US Army Tests Precision Strike Missile in ‘Most Stressful Environment’

The US Army announced Thursday that its new Precision Strike Missile (PrSM) has completed a production qualification flight test in the “most stressful environment.”

The test, conducted at White Sands Missile Range in New Mexico, saw the new weapon system fired from a High Mobility Artillery Rocket System (HIMARS) launcher at the shortest range possible.

According to manufacturer Lockheed Martin, the short-range flight test represented the most stressful environment for the PrSM because it had to have excellent trajectory control to align to the target at hypersonic speeds.

The trial also verified the overall structural integrity of the missile system.

“Preliminary results from the test show the [PrSM] performed nominally in terms of predicted flight trajectory, lethality, near-vertical engagement angle, and height of burst,” the US Army stated.

A final flight test report is expected to be released by the end of the year.

‘A Critical Capability’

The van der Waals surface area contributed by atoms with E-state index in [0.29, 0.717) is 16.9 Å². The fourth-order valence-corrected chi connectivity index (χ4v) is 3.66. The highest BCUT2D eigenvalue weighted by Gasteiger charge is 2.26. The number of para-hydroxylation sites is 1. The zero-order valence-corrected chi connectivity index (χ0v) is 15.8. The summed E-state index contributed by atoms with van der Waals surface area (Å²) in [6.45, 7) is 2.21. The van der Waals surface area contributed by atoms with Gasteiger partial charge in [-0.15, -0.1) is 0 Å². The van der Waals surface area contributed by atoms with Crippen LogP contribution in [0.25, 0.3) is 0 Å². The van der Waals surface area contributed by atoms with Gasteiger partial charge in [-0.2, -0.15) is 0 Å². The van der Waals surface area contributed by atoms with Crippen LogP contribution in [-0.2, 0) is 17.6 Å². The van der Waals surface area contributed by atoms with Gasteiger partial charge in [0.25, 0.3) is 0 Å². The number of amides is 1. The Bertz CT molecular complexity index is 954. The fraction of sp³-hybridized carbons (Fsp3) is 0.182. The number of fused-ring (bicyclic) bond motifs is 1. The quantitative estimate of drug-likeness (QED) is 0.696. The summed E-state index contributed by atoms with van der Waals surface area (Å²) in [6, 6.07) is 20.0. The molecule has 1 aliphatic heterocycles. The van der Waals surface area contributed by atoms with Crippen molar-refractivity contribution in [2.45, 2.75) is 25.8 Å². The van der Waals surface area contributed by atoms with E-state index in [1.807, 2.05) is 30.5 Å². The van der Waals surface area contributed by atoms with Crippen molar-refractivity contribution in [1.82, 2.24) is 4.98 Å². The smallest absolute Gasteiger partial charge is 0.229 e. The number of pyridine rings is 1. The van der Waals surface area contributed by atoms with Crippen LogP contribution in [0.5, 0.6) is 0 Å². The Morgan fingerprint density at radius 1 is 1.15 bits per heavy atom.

Lockheed Martin’s PrSM is a next-generation, surface-to-surface long-range precision missile.

It has an operational range of 60 to 499+ kilometers (37 to 310+ miles).

The weapon boasts an open systems architecture, enabling maximum flexibility and compatibility with current launchers, such as the HIMARS and M270.

In September 2022, the service ordered 54 PrSMs from the American defense giant for $77.5 million.

According to Lockheed Vice President Jay Price, the missile system serves as a critical capability and the top long-range precision fires modernization priority for the US Army.

It will replace the army’s ATACMS (Army Tactical Missile System) to provide extended range and improved lethality to soldiers.

“This demonstration is the first of several production qualification tests moving PrSM closer to fielding and delivery of Early Operational Capability missiles this year,” Price said.

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